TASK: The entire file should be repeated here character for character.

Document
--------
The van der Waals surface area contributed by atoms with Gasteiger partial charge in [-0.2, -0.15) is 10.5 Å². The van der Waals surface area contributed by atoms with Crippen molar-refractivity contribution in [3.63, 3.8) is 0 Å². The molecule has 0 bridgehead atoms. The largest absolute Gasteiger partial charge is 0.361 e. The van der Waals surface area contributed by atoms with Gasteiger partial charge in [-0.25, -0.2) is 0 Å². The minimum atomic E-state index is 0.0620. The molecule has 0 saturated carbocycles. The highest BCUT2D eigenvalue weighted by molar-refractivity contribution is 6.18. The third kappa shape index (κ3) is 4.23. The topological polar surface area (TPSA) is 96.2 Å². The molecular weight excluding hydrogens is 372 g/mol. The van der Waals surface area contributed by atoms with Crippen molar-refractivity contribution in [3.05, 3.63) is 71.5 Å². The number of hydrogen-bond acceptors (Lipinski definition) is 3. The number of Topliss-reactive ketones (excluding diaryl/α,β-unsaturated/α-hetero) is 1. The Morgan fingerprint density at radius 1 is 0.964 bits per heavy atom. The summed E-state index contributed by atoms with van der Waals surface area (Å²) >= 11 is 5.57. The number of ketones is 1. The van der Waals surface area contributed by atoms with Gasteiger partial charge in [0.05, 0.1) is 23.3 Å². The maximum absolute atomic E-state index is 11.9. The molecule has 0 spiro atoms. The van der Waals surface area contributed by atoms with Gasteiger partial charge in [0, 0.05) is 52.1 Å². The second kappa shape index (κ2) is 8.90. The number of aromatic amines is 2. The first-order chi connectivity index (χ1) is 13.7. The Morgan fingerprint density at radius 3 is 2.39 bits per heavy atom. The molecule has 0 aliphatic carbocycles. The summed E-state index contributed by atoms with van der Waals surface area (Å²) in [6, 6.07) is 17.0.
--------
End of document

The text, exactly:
The van der Waals surface area contributed by atoms with Gasteiger partial charge in [-0.2, -0.15) is 10.5 Å². The van der Waals surface area contributed by atoms with Crippen molar-refractivity contribution in [3.63, 3.8) is 0 Å². The molecule has 0 bridgehead atoms. The largest absolute Gasteiger partial charge is 0.361 e. The van der Waals surface area contributed by atoms with Gasteiger partial charge in [-0.25, -0.2) is 0 Å². The minimum atomic E-state index is 0.0620. The molecule has 0 saturated carbocycles. The highest BCUT2D eigenvalue weighted by molar-refractivity contribution is 6.18. The third kappa shape index (κ3) is 4.23. The topological polar surface area (TPSA) is 96.2 Å². The molecular weight excluding hydrogens is 372 g/mol. The van der Waals surface area contributed by atoms with Crippen molar-refractivity contribution in [3.05, 3.63) is 71.5 Å². The number of hydrogen-bond acceptors (Lipinski definition) is 3. The number of Topliss-reactive ketones (excluding diaryl/α,β-unsaturated/α-hetero) is 1. The Morgan fingerprint density at radius 1 is 0.964 bits per heavy atom. The summed E-state index contributed by atoms with van der Waals surface area (Å²) >= 11 is 5.57. The number of ketones is 1. The van der Waals surface area contributed by atoms with Gasteiger partial charge in [0.05, 0.1) is 23.3 Å². The maximum absolute atomic E-state index is 11.9. The molecule has 0 spiro atoms. The van der Waals surface area contributed by atoms with Gasteiger partial charge in [0, 0.05) is 52.1 Å². The second kappa shape index (κ2) is 8.90. The number of aromatic amines is 2. The first-order chi connectivity index (χ1) is 13.7. The Morgan fingerprint density at radius 3 is 2.39 bits per heavy atom. The molecule has 0 aliphatic carbocycles. The summed E-state index contributed by atoms with van der Waals surface area (Å²) in [6, 6.07) is 17.0.